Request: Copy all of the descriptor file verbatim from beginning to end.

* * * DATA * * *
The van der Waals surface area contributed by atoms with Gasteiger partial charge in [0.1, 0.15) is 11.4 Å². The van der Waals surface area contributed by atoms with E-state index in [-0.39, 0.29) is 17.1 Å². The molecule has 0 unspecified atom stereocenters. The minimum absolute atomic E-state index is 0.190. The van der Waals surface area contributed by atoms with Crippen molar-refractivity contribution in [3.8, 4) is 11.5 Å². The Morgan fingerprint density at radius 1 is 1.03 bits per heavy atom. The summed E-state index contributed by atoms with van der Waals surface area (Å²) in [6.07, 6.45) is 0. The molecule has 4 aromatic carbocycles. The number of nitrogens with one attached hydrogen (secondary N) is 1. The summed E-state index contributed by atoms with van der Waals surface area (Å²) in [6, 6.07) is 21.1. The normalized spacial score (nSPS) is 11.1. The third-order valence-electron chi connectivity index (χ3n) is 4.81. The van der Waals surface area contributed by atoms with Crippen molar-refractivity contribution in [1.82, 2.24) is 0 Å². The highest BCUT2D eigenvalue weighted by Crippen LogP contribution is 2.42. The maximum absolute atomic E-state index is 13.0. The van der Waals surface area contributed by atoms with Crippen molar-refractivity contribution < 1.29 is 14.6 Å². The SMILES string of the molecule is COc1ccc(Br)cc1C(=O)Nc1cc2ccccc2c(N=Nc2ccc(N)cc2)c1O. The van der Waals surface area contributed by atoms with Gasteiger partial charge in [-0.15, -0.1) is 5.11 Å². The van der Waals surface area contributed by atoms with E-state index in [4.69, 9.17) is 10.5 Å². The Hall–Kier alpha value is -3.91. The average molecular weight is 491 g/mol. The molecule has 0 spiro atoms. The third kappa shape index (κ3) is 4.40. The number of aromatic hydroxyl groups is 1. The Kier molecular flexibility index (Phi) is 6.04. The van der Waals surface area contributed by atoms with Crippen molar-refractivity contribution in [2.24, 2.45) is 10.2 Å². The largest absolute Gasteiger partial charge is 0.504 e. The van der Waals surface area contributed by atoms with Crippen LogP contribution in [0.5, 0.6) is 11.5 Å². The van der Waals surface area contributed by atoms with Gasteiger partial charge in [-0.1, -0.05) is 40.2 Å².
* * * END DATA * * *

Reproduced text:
The van der Waals surface area contributed by atoms with Gasteiger partial charge in [0.1, 0.15) is 11.4 Å². The van der Waals surface area contributed by atoms with E-state index in [-0.39, 0.29) is 17.1 Å². The molecule has 0 unspecified atom stereocenters. The minimum absolute atomic E-state index is 0.190. The van der Waals surface area contributed by atoms with Crippen molar-refractivity contribution in [3.8, 4) is 11.5 Å². The Morgan fingerprint density at radius 1 is 1.03 bits per heavy atom. The summed E-state index contributed by atoms with van der Waals surface area (Å²) in [6.07, 6.45) is 0. The molecule has 4 aromatic carbocycles. The number of nitrogens with one attached hydrogen (secondary N) is 1. The summed E-state index contributed by atoms with van der Waals surface area (Å²) in [6, 6.07) is 21.1. The normalized spacial score (nSPS) is 11.1. The third-order valence-electron chi connectivity index (χ3n) is 4.81. The van der Waals surface area contributed by atoms with Crippen molar-refractivity contribution in [1.82, 2.24) is 0 Å². The highest BCUT2D eigenvalue weighted by Crippen LogP contribution is 2.42. The maximum absolute atomic E-state index is 13.0. The van der Waals surface area contributed by atoms with Crippen molar-refractivity contribution < 1.29 is 14.6 Å². The SMILES string of the molecule is COc1ccc(Br)cc1C(=O)Nc1cc2ccccc2c(N=Nc2ccc(N)cc2)c1O. The van der Waals surface area contributed by atoms with Gasteiger partial charge in [-0.15, -0.1) is 5.11 Å². The van der Waals surface area contributed by atoms with E-state index in [4.69, 9.17) is 10.5 Å². The Hall–Kier alpha value is -3.91. The average molecular weight is 491 g/mol. The molecule has 0 spiro atoms. The third kappa shape index (κ3) is 4.40. The number of aromatic hydroxyl groups is 1. The Kier molecular flexibility index (Phi) is 6.04. The van der Waals surface area contributed by atoms with Crippen molar-refractivity contribution in [2.24, 2.45) is 10.2 Å². The largest absolute Gasteiger partial charge is 0.504 e. The van der Waals surface area contributed by atoms with Crippen LogP contribution in [0.5, 0.6) is 11.5 Å². The van der Waals surface area contributed by atoms with Gasteiger partial charge in [-0.1, -0.05) is 40.2 Å².